N.C. Gov. Pat McCrory Vetoes Welfare Drug Testing Law, Infuriates GOP

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Can the N.C. House Speaker override Republican Governor Pat McCrory’s veto of the welfare drug testing bill and have a chance at the U.S. Senate seat he seeks? Recent poll numbers don’t look promising.

North Carolina Governor Pat McCrory vetoed two bills early this afternoon. The first bill would mandate drug testing for welfare recipients, and —  according to his office — has potential for application inconsistencies and unnecessary government intrusion. The second bill would make it easier to circumvent a federal law prohibiting non-citizen hiring, and was vetoed to supposedly save North Carolina jobs, according to the governor’s office. Pat McCrory was criticized by leaders of his own party for the vetoes, for the first time since taking office.


NC House Speaker Thom Tillis (R) issued statements shortly after expressing disappointment regarding the veto of the bills. The statements indicate that he will explore veto-override options for each. Tillis, who is eyeing Kay Hagan’s U.S. Senate seat, finds himself at an 8-point disadvantage from an unpopular legislative session according to the poll released by Public Policy Polling  on Tuesday.

The unpopular legislative session led to weekly demonstrations known as ‘Moral Mondays’ nearly every Monday since late April. Protesters have gathered in the state capital to oppose a range of issues, including cuts to unemployment benefits, forgoing the Medicaid expansion, NC Amendment One (state amendment defining marriage as being between a man and a woman), the Voter ID Law (VIVA), sub-par education funding, and other issues. Recently, protests have expanded to include Charlotte, Asheville, and even Chicago. The protests have a higher approval rating than the General Assembly, according to this Charlotte News & Observer poll released Wednesday.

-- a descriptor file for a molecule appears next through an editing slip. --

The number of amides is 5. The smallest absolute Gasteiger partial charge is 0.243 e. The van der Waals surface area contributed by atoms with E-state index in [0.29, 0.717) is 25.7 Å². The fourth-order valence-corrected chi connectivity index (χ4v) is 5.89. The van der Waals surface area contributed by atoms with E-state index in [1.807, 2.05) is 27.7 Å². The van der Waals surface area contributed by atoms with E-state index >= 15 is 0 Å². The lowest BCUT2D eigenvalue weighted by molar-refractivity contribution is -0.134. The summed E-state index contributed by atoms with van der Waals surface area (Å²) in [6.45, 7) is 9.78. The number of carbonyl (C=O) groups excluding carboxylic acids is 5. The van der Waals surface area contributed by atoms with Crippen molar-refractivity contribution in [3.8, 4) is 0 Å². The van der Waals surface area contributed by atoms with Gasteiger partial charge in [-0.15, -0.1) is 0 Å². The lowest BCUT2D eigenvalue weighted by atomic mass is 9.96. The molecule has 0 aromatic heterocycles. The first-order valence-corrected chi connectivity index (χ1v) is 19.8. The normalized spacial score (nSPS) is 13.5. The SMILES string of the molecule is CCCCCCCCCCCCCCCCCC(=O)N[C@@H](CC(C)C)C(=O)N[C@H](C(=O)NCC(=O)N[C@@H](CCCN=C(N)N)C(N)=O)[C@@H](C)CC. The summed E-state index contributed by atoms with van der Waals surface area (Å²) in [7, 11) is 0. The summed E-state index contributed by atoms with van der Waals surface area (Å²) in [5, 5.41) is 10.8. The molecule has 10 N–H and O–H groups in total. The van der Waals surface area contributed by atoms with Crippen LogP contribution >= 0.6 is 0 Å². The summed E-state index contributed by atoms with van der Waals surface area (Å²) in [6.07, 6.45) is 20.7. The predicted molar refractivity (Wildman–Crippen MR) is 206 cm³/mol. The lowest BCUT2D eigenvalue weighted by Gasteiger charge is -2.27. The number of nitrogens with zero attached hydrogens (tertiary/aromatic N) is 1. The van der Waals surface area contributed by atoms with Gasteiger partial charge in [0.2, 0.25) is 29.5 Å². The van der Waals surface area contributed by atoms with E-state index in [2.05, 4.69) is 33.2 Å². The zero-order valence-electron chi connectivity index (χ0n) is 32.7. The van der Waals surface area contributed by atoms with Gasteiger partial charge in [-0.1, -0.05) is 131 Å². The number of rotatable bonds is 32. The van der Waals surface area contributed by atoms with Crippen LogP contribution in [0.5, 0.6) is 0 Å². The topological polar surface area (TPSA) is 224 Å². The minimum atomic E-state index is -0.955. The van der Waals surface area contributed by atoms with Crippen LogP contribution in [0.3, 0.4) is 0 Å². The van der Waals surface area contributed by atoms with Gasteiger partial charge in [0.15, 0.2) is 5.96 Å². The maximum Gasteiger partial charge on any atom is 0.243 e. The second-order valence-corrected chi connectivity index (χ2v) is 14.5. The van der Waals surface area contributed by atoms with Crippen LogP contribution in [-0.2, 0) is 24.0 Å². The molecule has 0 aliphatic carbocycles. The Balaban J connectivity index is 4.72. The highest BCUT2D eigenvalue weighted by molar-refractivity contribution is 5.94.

The protests have been run by Rev. William Barber II, president of the NC-NAACP. Over 900 protesters have been arrested for ‘civil disobedience,’ the same treatment given to Occupy Raleigh protesters according to the Wake County District Attorney.

Photo from Wikimedia Commons.

edited/published by eap


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